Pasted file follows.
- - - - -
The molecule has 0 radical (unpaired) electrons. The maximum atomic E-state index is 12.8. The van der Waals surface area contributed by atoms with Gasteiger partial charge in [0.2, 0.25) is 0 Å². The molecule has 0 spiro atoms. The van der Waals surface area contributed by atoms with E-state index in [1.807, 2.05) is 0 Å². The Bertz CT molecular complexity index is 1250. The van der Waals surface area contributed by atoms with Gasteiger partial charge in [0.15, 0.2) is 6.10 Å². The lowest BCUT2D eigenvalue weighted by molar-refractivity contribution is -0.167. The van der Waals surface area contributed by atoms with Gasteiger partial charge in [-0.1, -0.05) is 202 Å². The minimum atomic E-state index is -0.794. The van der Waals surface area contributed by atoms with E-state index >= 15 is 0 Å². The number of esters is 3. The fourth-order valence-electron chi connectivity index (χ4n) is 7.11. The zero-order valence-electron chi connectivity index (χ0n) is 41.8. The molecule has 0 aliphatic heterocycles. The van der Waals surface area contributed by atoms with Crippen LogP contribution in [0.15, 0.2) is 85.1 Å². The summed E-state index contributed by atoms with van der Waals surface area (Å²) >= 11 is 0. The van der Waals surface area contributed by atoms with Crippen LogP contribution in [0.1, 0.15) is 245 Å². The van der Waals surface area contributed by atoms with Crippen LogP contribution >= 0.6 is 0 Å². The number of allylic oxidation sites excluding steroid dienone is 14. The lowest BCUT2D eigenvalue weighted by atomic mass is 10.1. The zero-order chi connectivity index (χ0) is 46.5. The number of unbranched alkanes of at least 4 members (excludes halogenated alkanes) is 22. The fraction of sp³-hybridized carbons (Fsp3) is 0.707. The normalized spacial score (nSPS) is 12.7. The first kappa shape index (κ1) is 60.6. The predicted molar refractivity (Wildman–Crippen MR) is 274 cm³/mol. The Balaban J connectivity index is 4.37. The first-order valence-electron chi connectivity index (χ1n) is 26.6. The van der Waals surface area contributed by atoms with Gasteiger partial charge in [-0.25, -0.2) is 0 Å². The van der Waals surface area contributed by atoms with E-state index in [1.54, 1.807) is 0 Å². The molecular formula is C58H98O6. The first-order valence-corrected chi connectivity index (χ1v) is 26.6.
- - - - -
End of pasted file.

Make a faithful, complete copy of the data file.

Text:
The molecule has 0 radical (unpaired) electrons. The maximum atomic E-state index is 12.8. The van der Waals surface area contributed by atoms with Gasteiger partial charge in [0.2, 0.25) is 0 Å². The molecule has 0 spiro atoms. The van der Waals surface area contributed by atoms with E-state index in [1.807, 2.05) is 0 Å². The Bertz CT molecular complexity index is 1250. The van der Waals surface area contributed by atoms with Gasteiger partial charge in [0.15, 0.2) is 6.10 Å². The lowest BCUT2D eigenvalue weighted by molar-refractivity contribution is -0.167. The van der Waals surface area contributed by atoms with Gasteiger partial charge in [-0.1, -0.05) is 202 Å². The minimum atomic E-state index is -0.794. The van der Waals surface area contributed by atoms with E-state index >= 15 is 0 Å². The number of esters is 3. The fourth-order valence-electron chi connectivity index (χ4n) is 7.11. The zero-order valence-electron chi connectivity index (χ0n) is 41.8. The molecule has 0 aliphatic heterocycles. The van der Waals surface area contributed by atoms with Crippen LogP contribution in [0.15, 0.2) is 85.1 Å². The summed E-state index contributed by atoms with van der Waals surface area (Å²) >= 11 is 0. The van der Waals surface area contributed by atoms with Crippen LogP contribution in [0.1, 0.15) is 245 Å². The van der Waals surface area contributed by atoms with Crippen LogP contribution >= 0.6 is 0 Å². The number of allylic oxidation sites excluding steroid dienone is 14. The lowest BCUT2D eigenvalue weighted by atomic mass is 10.1. The zero-order chi connectivity index (χ0) is 46.5. The number of unbranched alkanes of at least 4 members (excludes halogenated alkanes) is 22. The fraction of sp³-hybridized carbons (Fsp3) is 0.707. The normalized spacial score (nSPS) is 12.7. The first kappa shape index (κ1) is 60.6. The predicted molar refractivity (Wildman–Crippen MR) is 274 cm³/mol. The Balaban J connectivity index is 4.37. The first-order valence-electron chi connectivity index (χ1n) is 26.6. The van der Waals surface area contributed by atoms with Gasteiger partial charge in [-0.25, -0.2) is 0 Å². The van der Waals surface area contributed by atoms with E-state index in [1.54, 1.807) is 0 Å². The molecular formula is C58H98O6. The first-order valence-corrected chi connectivity index (χ1v) is 26.6.